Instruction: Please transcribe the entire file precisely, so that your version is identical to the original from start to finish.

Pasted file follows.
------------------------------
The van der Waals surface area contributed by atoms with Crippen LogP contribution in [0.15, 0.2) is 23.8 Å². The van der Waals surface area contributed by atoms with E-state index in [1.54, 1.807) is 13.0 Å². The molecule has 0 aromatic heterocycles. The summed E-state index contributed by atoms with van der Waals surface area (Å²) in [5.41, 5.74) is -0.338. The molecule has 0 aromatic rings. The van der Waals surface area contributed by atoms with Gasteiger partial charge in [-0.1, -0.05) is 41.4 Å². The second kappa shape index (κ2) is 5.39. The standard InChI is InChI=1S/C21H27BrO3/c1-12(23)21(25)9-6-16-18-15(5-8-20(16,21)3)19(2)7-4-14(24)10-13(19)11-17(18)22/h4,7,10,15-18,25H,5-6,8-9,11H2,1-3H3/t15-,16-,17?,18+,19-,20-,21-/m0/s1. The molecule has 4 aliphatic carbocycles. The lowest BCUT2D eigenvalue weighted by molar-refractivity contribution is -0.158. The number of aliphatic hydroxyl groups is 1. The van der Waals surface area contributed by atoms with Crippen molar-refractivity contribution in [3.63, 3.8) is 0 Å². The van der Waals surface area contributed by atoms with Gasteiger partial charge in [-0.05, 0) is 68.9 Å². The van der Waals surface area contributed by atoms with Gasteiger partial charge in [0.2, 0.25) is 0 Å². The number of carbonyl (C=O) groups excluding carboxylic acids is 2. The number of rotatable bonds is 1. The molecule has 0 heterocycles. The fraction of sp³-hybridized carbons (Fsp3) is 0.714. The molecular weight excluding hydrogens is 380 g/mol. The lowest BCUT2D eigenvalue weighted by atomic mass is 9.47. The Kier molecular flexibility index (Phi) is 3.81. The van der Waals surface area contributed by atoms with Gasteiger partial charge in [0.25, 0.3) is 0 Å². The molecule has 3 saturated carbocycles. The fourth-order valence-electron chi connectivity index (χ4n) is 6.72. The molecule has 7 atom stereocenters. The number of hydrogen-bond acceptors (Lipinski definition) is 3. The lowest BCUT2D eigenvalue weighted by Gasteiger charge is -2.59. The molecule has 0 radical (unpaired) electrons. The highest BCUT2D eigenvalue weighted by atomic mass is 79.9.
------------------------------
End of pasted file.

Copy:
The van der Waals surface area contributed by atoms with Crippen LogP contribution in [0.15, 0.2) is 23.8 Å². The van der Waals surface area contributed by atoms with E-state index in [1.54, 1.807) is 13.0 Å². The molecule has 0 aromatic heterocycles. The summed E-state index contributed by atoms with van der Waals surface area (Å²) in [5.41, 5.74) is -0.338. The molecule has 0 aromatic rings. The van der Waals surface area contributed by atoms with Gasteiger partial charge in [-0.1, -0.05) is 41.4 Å². The second kappa shape index (κ2) is 5.39. The standard InChI is InChI=1S/C21H27BrO3/c1-12(23)21(25)9-6-16-18-15(5-8-20(16,21)3)19(2)7-4-14(24)10-13(19)11-17(18)22/h4,7,10,15-18,25H,5-6,8-9,11H2,1-3H3/t15-,16-,17?,18+,19-,20-,21-/m0/s1. The molecule has 4 aliphatic carbocycles. The lowest BCUT2D eigenvalue weighted by molar-refractivity contribution is -0.158. The number of aliphatic hydroxyl groups is 1. The van der Waals surface area contributed by atoms with Crippen molar-refractivity contribution in [3.63, 3.8) is 0 Å². The van der Waals surface area contributed by atoms with Gasteiger partial charge in [-0.05, 0) is 68.9 Å². The van der Waals surface area contributed by atoms with Gasteiger partial charge in [0.2, 0.25) is 0 Å². The number of carbonyl (C=O) groups excluding carboxylic acids is 2. The number of rotatable bonds is 1. The molecule has 0 heterocycles. The fraction of sp³-hybridized carbons (Fsp3) is 0.714. The molecular weight excluding hydrogens is 380 g/mol. The lowest BCUT2D eigenvalue weighted by atomic mass is 9.47. The Kier molecular flexibility index (Phi) is 3.81. The van der Waals surface area contributed by atoms with Gasteiger partial charge in [0.25, 0.3) is 0 Å². The molecule has 3 saturated carbocycles. The fourth-order valence-electron chi connectivity index (χ4n) is 6.72. The molecule has 7 atom stereocenters. The number of hydrogen-bond acceptors (Lipinski definition) is 3. The lowest BCUT2D eigenvalue weighted by Gasteiger charge is -2.59. The molecule has 0 radical (unpaired) electrons. The highest BCUT2D eigenvalue weighted by atomic mass is 79.9.